I'm still interviewing CSS editors. I've already gone through a bunch of them. The biggest disappointment was Amaya, an editor/validator that goes way back and was created by the W3C. Something that old (it's been around since 1996!) should be much better by now. Six of the toolbar icons are empty holes, and it crashes with the same unenlightening error on Win2K that Kompozer does. It did help me clean up my markup between crashes, but there are other ways to do that. Another major disappointment was TopStyle, an $80 commercial product with a downloadable trial version. The trial version is a good thing, because the only supported preview browser is IE. You can rig it to preview with Firefox, but there's a three-year-old message claiming that the Mozilla embedding technology is "experimental" and not supported, with warnings that border on those against crossing the streams. No way to preview in Opera or anything else. This is the kind of lazy-ass nonsense I will sometimes forgive on free products, but it's most of the way to 2009, and anything that costs money and claims a preview feature had better do IE, Firefox, and Opera, or it gets the hook. TopStyle got the hook.

In the meantime, I'm using Kompozer every day downstairs on my XP machine, and it hasn't crashed yet. It's got some thin spots—by default it creates internal style sheets, and you have to manually insert a link to an external sheet—but now that I've gotten to know it, my productivity is way up. Kompozer is a cleaned-up version of Nvu, and the French chap who wrote Nvu is working on a successor. (Having a little French helps here, though most of his posts are at least mostly in English.) Kompozer/Nvu's heart is definitely in the right place, and if I have to use it for awhile until M. Glazman releases its successor, I should at least be able to get some work done.

Other odds and ends associated with my efforts to transcend Webfossilhood:

  • I tried to upload WordPress to Sectorlink using a product called ZipDeploy. Apart from the arrogance of having a three hour trial period (!!!) the damned thing got partway through the longish upload and...vanished. It didn't show an error dialog. It didn't even beep. The app window simply disappeared, leaving the upload incomplete. There was nothing running in Task manager. It Died And Made No Sign. Hook!
  • Sectorlink being unhelpful in this regard (and I will not be renewing the contract for next year there) I went over to my Fused Network account and installed WordPress through their Installatron utility. It took 2 minutes and worked flawlessly. I've had difficulty installing Gallery 2 there, but it's looking like the problem is with Gallery and not Installatron.
  • Contra will be moving to WordPress sometime around the first of the year, depending on how quickly I learn it and how long it takes to sort out trhe hosting equation. There is a plug-in to do automatic cross-posts to LiveJournal, so I will be keeping my LiveJournal mirror. But this hand-edited table monster will (finally) be laid to rest. My WordPress install is browsable, but don't bookmark it, and don't expect it to be a mirror. It's just test posts. I have it on right now, but it will be on when it "goes live."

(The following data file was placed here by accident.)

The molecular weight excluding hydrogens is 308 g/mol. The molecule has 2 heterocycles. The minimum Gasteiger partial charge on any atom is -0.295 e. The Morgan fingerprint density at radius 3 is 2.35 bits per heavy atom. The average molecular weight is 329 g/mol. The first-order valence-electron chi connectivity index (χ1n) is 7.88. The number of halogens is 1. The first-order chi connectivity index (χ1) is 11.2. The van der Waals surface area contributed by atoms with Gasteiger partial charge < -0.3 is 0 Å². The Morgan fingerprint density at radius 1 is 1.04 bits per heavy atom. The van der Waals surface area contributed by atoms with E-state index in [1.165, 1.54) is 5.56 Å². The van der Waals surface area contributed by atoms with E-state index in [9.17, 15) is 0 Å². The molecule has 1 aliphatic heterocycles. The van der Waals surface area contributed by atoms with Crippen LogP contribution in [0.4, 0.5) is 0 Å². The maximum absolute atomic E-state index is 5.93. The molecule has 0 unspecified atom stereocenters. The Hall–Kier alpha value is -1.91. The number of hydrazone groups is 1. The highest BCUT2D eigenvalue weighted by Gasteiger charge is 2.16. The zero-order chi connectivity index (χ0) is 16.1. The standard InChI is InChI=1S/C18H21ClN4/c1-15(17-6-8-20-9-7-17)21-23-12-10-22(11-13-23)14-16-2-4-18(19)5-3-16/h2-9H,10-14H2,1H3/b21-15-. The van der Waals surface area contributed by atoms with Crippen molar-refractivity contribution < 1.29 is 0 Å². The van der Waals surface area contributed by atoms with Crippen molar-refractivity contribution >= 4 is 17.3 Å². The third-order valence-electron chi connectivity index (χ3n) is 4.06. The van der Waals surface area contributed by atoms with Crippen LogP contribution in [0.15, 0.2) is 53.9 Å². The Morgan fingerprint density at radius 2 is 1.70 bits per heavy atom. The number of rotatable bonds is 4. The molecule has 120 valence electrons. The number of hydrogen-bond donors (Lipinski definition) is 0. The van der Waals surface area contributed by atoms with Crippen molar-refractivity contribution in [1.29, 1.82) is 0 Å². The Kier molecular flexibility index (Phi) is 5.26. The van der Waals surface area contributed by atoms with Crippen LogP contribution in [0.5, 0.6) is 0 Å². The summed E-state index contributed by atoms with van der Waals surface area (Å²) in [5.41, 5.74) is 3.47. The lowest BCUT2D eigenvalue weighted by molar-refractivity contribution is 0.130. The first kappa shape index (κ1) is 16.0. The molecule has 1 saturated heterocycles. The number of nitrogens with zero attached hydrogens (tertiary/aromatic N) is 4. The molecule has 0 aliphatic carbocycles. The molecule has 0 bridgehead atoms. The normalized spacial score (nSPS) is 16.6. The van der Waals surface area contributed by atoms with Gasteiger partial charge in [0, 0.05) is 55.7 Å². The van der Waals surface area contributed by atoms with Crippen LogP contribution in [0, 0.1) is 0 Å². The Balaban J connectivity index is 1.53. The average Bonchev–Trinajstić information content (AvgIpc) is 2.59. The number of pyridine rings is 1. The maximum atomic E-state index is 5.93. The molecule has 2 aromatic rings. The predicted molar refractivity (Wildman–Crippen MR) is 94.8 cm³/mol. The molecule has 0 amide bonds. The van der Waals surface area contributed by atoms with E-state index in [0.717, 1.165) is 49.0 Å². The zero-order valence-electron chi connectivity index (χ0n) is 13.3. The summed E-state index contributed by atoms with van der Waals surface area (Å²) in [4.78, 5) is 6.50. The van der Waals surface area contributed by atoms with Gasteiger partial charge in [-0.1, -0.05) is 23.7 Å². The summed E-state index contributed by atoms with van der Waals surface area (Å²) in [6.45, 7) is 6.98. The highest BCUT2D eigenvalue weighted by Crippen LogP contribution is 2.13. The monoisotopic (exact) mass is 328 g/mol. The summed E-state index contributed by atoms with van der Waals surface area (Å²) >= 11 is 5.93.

And so to work.

September 20, 2008: More on John T. Frye

I just uploaded a new version of my Carl & Jerry index, including an expanded bio of John T. Frye. We know a lot more about him than we did a couple of months ago, and almost all of the new material came to me from Lisa Enfinger, whose parents were close friends of Frye's for many years. I'll summarize here:

  • John Frye was stricken by polio as an infant, and he could not walk at all, throughout his entire life.
  • That said, he was not immobile: He had hand controls installed on all of his cars, and traveled extensively throughout the United States. He owned a 1963 Olds Dynamic 88, but no word on whether he ever had a Buick. (Legend holds that he was a Buick man, but no one can tell me why that should be so.)
  • Remarkably enough, he never attended Purdue University, but instead studied at the University of Indiana, Columbia University, and the University of Chicago. Lisa did not know if he ever received a degree.
  • More remarkably, he never studied engineering, but preferred English, journalism, history, and psychology.
  • Her parents both attended Purdue in the 1940s while earning their degrees in chemistry, and John visited them there. He probably knew other people at Purdue, and it was not a long drive to Layafette from Logansport in any event.
  • He is credited with close to 600 short articles, including Carl & Jerry and Mac's Service Shop. His first publication was supposedly in Hugo Gernsback's Radio Craft in the early 1930s.